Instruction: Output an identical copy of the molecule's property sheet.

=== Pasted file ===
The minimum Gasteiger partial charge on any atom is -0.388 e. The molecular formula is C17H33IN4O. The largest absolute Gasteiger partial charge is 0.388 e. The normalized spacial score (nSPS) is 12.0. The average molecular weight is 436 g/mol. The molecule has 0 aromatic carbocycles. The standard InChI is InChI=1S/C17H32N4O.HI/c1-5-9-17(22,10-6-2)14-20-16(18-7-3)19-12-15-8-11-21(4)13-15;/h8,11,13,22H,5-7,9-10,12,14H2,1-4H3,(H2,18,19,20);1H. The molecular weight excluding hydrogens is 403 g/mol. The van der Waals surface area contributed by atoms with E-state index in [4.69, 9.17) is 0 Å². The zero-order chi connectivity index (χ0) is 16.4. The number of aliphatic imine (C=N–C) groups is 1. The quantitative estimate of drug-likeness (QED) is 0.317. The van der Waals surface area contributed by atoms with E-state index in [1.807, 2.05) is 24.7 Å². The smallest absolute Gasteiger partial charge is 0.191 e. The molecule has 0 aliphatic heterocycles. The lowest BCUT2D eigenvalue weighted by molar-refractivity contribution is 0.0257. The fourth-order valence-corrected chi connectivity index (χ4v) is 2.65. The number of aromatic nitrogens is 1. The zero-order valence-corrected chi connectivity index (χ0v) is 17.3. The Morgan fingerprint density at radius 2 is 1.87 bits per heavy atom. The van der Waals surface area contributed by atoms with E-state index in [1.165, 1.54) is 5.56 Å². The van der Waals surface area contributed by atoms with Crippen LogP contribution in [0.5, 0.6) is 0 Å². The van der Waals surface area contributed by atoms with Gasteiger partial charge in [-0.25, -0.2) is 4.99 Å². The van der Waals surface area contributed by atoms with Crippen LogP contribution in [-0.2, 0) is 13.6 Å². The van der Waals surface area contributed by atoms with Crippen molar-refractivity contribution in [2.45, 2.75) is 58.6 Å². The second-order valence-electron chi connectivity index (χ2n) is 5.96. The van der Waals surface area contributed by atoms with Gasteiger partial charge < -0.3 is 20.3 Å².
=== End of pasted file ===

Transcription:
The minimum Gasteiger partial charge on any atom is -0.388 e. The molecular formula is C17H33IN4O. The largest absolute Gasteiger partial charge is 0.388 e. The normalized spacial score (nSPS) is 12.0. The average molecular weight is 436 g/mol. The molecule has 0 aromatic carbocycles. The standard InChI is InChI=1S/C17H32N4O.HI/c1-5-9-17(22,10-6-2)14-20-16(18-7-3)19-12-15-8-11-21(4)13-15;/h8,11,13,22H,5-7,9-10,12,14H2,1-4H3,(H2,18,19,20);1H. The molecular weight excluding hydrogens is 403 g/mol. The van der Waals surface area contributed by atoms with E-state index in [4.69, 9.17) is 0 Å². The zero-order chi connectivity index (χ0) is 16.4. The number of aliphatic imine (C=N–C) groups is 1. The quantitative estimate of drug-likeness (QED) is 0.317. The van der Waals surface area contributed by atoms with E-state index in [1.807, 2.05) is 24.7 Å². The smallest absolute Gasteiger partial charge is 0.191 e. The molecule has 0 aliphatic heterocycles. The lowest BCUT2D eigenvalue weighted by molar-refractivity contribution is 0.0257. The fourth-order valence-corrected chi connectivity index (χ4v) is 2.65. The number of aromatic nitrogens is 1. The zero-order valence-corrected chi connectivity index (χ0v) is 17.3. The Morgan fingerprint density at radius 2 is 1.87 bits per heavy atom. The van der Waals surface area contributed by atoms with E-state index in [1.165, 1.54) is 5.56 Å². The van der Waals surface area contributed by atoms with Crippen LogP contribution in [0.5, 0.6) is 0 Å². The van der Waals surface area contributed by atoms with Gasteiger partial charge in [-0.25, -0.2) is 4.99 Å². The van der Waals surface area contributed by atoms with Crippen LogP contribution in [-0.2, 0) is 13.6 Å². The van der Waals surface area contributed by atoms with Crippen molar-refractivity contribution in [2.45, 2.75) is 58.6 Å². The second-order valence-electron chi connectivity index (χ2n) is 5.96. The van der Waals surface area contributed by atoms with Gasteiger partial charge < -0.3 is 20.3 Å².